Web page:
Trilemma configurations in Asia in an era of financial globalization

Joshua Aizenman, Menzie D. Chinn, Hiro Ito

Research output: Chapter in Book/Report/Conference proceedingChapterpeer-review

1 Scopus citations


This chapter examines how trilemma choices affect macroeconomic performance with focus on the Asian economies, and finds that these choices matter for output volatility and medium-term inflation, but do not matter for economic growth. Greater monetary independence is associated with lower output volatility while greater exchange rate stability implies greater output volatility, which can be mitigated if a country holds international reserves (IR) above a threshold of about 20% of the GDP. Greater monetary autonomy is associated with higher inflation, while greater exchange rate stability could result in lower inflation. Greater exchange rate stability could stabilize real exchange rate movements, yet it could also make investment more volatile, though this volatility-enhancing effect can be offset by higher levels of IR. Greater financial openness helps reduce real exchange rate volatility. Asian emerging market economies chose policy configurations and sizable IR to dampen the volatilities in both investment and real exchange rate.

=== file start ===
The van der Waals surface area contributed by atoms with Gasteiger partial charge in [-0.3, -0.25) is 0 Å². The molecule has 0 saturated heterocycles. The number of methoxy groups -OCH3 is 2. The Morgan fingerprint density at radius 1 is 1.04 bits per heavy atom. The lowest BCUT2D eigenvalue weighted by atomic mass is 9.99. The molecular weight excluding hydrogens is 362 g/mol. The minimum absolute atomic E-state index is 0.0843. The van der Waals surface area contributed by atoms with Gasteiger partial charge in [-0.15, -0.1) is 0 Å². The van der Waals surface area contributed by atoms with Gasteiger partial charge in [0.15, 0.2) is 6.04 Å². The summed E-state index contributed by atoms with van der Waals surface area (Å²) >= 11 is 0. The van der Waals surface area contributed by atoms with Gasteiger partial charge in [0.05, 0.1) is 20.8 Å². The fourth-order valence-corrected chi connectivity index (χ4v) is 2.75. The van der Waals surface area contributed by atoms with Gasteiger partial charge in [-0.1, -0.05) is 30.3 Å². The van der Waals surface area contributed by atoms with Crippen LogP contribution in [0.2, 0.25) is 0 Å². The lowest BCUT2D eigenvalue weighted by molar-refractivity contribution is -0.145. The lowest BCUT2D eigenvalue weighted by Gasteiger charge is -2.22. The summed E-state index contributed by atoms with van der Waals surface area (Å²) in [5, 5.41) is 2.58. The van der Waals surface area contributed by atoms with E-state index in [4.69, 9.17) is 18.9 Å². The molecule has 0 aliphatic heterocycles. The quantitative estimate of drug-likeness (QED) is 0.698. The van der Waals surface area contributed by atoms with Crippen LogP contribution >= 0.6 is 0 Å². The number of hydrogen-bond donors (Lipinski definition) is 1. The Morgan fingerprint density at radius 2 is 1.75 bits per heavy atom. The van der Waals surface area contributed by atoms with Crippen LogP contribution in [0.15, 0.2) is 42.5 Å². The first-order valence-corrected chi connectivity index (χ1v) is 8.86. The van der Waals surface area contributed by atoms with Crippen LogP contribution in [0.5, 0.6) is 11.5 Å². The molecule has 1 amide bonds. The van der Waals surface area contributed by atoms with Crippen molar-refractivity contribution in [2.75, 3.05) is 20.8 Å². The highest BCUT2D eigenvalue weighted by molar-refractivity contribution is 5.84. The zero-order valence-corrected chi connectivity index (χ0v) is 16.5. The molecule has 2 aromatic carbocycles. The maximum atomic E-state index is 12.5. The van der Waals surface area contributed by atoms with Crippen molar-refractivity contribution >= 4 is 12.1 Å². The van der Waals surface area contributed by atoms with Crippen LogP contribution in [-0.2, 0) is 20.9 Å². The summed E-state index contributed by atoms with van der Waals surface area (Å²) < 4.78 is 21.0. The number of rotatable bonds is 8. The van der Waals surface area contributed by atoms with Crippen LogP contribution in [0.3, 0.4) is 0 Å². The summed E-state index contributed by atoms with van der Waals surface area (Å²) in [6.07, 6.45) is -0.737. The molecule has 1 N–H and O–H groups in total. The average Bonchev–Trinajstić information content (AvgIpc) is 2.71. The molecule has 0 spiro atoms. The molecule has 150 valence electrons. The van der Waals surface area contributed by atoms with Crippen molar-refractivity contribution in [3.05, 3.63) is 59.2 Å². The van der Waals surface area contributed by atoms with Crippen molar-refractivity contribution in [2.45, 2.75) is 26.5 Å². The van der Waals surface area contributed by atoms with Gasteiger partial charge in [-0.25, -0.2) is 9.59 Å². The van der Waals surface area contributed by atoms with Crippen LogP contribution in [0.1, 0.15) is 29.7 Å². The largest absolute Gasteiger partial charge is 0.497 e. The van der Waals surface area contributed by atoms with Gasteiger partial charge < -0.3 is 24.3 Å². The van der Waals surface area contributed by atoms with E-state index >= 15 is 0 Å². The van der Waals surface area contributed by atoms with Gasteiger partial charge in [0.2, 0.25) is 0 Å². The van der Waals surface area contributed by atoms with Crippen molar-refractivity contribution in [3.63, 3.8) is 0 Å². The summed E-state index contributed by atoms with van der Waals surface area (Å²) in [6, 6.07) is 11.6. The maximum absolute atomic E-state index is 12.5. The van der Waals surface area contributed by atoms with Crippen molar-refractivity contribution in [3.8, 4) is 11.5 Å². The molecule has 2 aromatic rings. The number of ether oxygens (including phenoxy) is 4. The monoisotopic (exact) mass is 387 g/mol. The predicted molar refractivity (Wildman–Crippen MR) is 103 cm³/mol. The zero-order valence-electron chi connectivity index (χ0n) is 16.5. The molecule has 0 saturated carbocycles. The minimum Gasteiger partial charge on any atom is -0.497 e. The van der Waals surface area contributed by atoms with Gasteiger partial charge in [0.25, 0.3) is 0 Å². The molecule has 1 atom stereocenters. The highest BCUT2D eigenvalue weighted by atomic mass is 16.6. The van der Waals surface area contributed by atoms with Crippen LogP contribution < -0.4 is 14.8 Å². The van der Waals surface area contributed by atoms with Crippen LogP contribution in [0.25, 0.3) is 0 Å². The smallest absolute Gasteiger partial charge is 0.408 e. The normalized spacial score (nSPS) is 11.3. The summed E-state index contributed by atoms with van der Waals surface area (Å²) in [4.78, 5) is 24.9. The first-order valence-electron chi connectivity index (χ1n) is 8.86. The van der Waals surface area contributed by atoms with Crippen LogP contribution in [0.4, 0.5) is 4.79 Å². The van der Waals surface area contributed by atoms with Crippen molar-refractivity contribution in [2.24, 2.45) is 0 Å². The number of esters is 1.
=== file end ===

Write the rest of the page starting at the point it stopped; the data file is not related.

Original languageEnglish
Title of host publicationChina and Asia in the Global Economy
PublisherWorld Scientific Publishing Co.
Number of pages50
ISBN (Electronic)9789814335270
ISBN (Print)9814335266, 9789814335263
StatePublished - 1 Jan 2011
Externally publishedYes


  • Capital flows
  • Exchange rate
  • Financial liberalization
  • Impossible trinity
  • International reserves
  • Output volatility

ASJC Scopus subject areas

  • Business, Management and Accounting (all)
  • Economics, Econometrics and Finance (all)


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